The website of the International Union of Muslim Scholars has published excerpts in English of Sheikh Youssef Qaradawi’s views on the role of Muslims living in Western countries. Qaradawi, the most important leader of the global Muslim Brotherhood network, provides the theological basis for such life but rules that virtually all interactions with the larger society be viewed in religious terms. He begins by setting forth why he believes Islam is “necessary” in the West listing such factors as dawa (the call to Islam), assistance for new converts, and defending “the Muslim Nation and the Muslim lands against all hostile and misleading powers and trends.” While not calling for Salafist isolation, Qaradawi does encourage Muslims to form their own communities within the larger host community:
I said to our brothers in such lands that they should try to have their own small community inside the large society otherwise they will dissolve just as salt dissolves in water. They should also exert great effort to establish their own religious, educational, cultural, social, and entertainment institutions.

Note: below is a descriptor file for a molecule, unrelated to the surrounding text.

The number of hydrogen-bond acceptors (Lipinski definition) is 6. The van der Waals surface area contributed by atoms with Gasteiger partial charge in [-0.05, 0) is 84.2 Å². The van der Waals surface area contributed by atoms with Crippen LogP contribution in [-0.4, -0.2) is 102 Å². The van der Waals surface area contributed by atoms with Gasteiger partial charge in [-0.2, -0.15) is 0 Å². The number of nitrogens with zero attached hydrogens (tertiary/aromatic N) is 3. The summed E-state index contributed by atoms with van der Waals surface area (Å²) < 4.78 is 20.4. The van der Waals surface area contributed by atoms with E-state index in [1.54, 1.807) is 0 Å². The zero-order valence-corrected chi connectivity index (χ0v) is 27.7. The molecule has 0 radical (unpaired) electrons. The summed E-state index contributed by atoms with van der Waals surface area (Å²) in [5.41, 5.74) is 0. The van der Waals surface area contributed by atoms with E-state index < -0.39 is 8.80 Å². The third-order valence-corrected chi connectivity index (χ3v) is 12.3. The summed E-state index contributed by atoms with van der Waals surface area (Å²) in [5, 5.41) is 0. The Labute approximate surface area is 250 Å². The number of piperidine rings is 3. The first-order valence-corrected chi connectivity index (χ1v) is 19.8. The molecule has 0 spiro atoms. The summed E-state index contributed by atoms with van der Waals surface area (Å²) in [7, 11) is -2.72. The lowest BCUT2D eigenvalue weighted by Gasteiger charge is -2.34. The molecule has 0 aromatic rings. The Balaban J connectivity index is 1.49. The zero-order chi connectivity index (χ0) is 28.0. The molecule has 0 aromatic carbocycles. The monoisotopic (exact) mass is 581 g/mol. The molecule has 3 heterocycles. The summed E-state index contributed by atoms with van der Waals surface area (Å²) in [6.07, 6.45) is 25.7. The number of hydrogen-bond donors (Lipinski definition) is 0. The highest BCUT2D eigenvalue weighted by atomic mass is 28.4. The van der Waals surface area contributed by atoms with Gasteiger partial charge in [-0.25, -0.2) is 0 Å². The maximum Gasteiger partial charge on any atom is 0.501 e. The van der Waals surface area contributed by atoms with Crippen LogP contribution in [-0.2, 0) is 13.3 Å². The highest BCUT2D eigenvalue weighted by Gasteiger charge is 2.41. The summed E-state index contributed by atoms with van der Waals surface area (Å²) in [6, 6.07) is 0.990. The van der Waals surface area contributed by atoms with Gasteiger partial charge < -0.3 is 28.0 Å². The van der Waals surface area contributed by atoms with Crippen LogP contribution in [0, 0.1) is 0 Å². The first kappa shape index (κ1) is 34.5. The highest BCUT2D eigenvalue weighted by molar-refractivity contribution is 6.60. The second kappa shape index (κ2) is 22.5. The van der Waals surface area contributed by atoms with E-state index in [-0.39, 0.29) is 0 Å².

Appearing not to understand the complete integration of Jewish citizens in Western countries, he calls on Muslims to emulate what he claims to be “the Jewish Quarter:
The character of the Jews has been preserved throughout history through their small society that has its own thoughts and rituals represented by what may be called ‘The Jewish quarter,’ so Muslim [minorities]should likewise have their own ‘quarters’.
Qaradawi then moves to the subject of Muslim political participation in Western societies which he finds permissible but only in order to secure “Muslim rights”:
The rule: ‘That without which an obligation cannot be established is itself an obligation’. Therefore, if Muslims cannot obtain their rights ‘“ religious, cultural and so on, ‘“ except by participating in politics and joining elections, this becomes obligatory upon them..In the light of this rule we view that it is more becoming for Muslims to participate in politics in order to achieve their religious and communal interests and to ward off dangers and evils, especially [considering the fact that]if they disregard politics, it will not leave them alone.
As noted earlier, these ruling appear to call for Muslims to see their life in the West solely through they eyes of religion and do not show an understanding of contemporary views on life in a Western, secular society.